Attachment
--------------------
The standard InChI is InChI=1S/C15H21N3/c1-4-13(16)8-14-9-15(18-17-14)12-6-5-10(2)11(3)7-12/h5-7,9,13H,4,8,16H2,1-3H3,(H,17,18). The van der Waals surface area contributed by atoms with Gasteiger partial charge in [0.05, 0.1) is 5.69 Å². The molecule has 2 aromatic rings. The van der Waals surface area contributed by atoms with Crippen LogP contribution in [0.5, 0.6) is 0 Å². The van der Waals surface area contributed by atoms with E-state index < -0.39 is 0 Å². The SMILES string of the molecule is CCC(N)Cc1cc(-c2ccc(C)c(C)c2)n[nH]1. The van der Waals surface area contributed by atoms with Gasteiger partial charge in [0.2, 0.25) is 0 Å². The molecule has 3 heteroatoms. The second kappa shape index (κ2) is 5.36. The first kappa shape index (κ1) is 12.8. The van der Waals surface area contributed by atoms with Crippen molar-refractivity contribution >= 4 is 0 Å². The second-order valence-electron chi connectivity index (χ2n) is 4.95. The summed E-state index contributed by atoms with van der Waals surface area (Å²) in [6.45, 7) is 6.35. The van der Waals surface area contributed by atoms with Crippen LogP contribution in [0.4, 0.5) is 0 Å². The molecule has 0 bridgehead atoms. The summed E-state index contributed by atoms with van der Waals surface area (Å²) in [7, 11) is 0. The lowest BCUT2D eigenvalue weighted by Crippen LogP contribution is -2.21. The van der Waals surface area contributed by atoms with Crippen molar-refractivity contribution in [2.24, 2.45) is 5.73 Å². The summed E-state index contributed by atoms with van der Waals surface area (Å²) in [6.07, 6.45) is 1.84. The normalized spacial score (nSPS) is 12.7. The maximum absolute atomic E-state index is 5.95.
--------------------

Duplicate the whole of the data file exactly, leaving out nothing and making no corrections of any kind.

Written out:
The standard InChI is InChI=1S/C15H21N3/c1-4-13(16)8-14-9-15(18-17-14)12-6-5-10(2)11(3)7-12/h5-7,9,13H,4,8,16H2,1-3H3,(H,17,18). The van der Waals surface area contributed by atoms with Gasteiger partial charge in [0.05, 0.1) is 5.69 Å². The molecule has 2 aromatic rings. The van der Waals surface area contributed by atoms with Crippen LogP contribution in [0.5, 0.6) is 0 Å². The van der Waals surface area contributed by atoms with E-state index < -0.39 is 0 Å². The SMILES string of the molecule is CCC(N)Cc1cc(-c2ccc(C)c(C)c2)n[nH]1. The van der Waals surface area contributed by atoms with Gasteiger partial charge in [0.2, 0.25) is 0 Å². The molecule has 3 heteroatoms. The second kappa shape index (κ2) is 5.36. The first kappa shape index (κ1) is 12.8. The van der Waals surface area contributed by atoms with Crippen molar-refractivity contribution >= 4 is 0 Å². The second-order valence-electron chi connectivity index (χ2n) is 4.95. The summed E-state index contributed by atoms with van der Waals surface area (Å²) in [6.45, 7) is 6.35. The van der Waals surface area contributed by atoms with Crippen LogP contribution in [0.4, 0.5) is 0 Å². The molecule has 0 bridgehead atoms. The summed E-state index contributed by atoms with van der Waals surface area (Å²) in [7, 11) is 0. The lowest BCUT2D eigenvalue weighted by Crippen LogP contribution is -2.21. The van der Waals surface area contributed by atoms with Crippen molar-refractivity contribution in [2.24, 2.45) is 5.73 Å². The summed E-state index contributed by atoms with van der Waals surface area (Å²) in [6.07, 6.45) is 1.84. The normalized spacial score (nSPS) is 12.7. The maximum absolute atomic E-state index is 5.95.